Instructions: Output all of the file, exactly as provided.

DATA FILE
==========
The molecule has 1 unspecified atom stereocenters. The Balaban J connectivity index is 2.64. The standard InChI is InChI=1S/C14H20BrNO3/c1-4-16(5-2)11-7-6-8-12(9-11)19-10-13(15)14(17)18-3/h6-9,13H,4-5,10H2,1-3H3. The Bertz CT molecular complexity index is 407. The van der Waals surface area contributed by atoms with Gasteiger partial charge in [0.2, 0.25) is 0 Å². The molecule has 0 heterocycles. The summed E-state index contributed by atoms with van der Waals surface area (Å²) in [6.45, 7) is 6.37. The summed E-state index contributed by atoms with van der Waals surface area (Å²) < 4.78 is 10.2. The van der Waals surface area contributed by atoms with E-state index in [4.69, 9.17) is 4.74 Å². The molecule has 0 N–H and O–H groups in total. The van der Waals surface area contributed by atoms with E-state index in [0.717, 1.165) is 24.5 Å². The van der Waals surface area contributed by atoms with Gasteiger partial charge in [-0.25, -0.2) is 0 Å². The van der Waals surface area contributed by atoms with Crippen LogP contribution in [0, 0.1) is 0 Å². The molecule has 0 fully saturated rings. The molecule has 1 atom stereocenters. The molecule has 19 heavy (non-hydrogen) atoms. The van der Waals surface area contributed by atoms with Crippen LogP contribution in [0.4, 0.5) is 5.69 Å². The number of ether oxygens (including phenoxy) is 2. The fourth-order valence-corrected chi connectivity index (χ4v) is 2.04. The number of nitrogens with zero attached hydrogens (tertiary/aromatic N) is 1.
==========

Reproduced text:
The molecule has 1 unspecified atom stereocenters. The Balaban J connectivity index is 2.64. The standard InChI is InChI=1S/C14H20BrNO3/c1-4-16(5-2)11-7-6-8-12(9-11)19-10-13(15)14(17)18-3/h6-9,13H,4-5,10H2,1-3H3. The Bertz CT molecular complexity index is 407. The van der Waals surface area contributed by atoms with Gasteiger partial charge in [0.2, 0.25) is 0 Å². The molecule has 0 heterocycles. The summed E-state index contributed by atoms with van der Waals surface area (Å²) in [6.45, 7) is 6.37. The summed E-state index contributed by atoms with van der Waals surface area (Å²) < 4.78 is 10.2. The van der Waals surface area contributed by atoms with E-state index in [4.69, 9.17) is 4.74 Å². The molecule has 0 N–H and O–H groups in total. The van der Waals surface area contributed by atoms with E-state index in [0.717, 1.165) is 24.5 Å². The van der Waals surface area contributed by atoms with Gasteiger partial charge in [-0.25, -0.2) is 0 Å². The van der Waals surface area contributed by atoms with Crippen LogP contribution in [0, 0.1) is 0 Å². The molecule has 0 fully saturated rings. The molecule has 1 atom stereocenters. The molecule has 19 heavy (non-hydrogen) atoms. The van der Waals surface area contributed by atoms with Crippen LogP contribution in [0.4, 0.5) is 5.69 Å². The number of ether oxygens (including phenoxy) is 2. The fourth-order valence-corrected chi connectivity index (χ4v) is 2.04. The number of nitrogens with zero attached hydrogens (tertiary/aromatic N) is 1.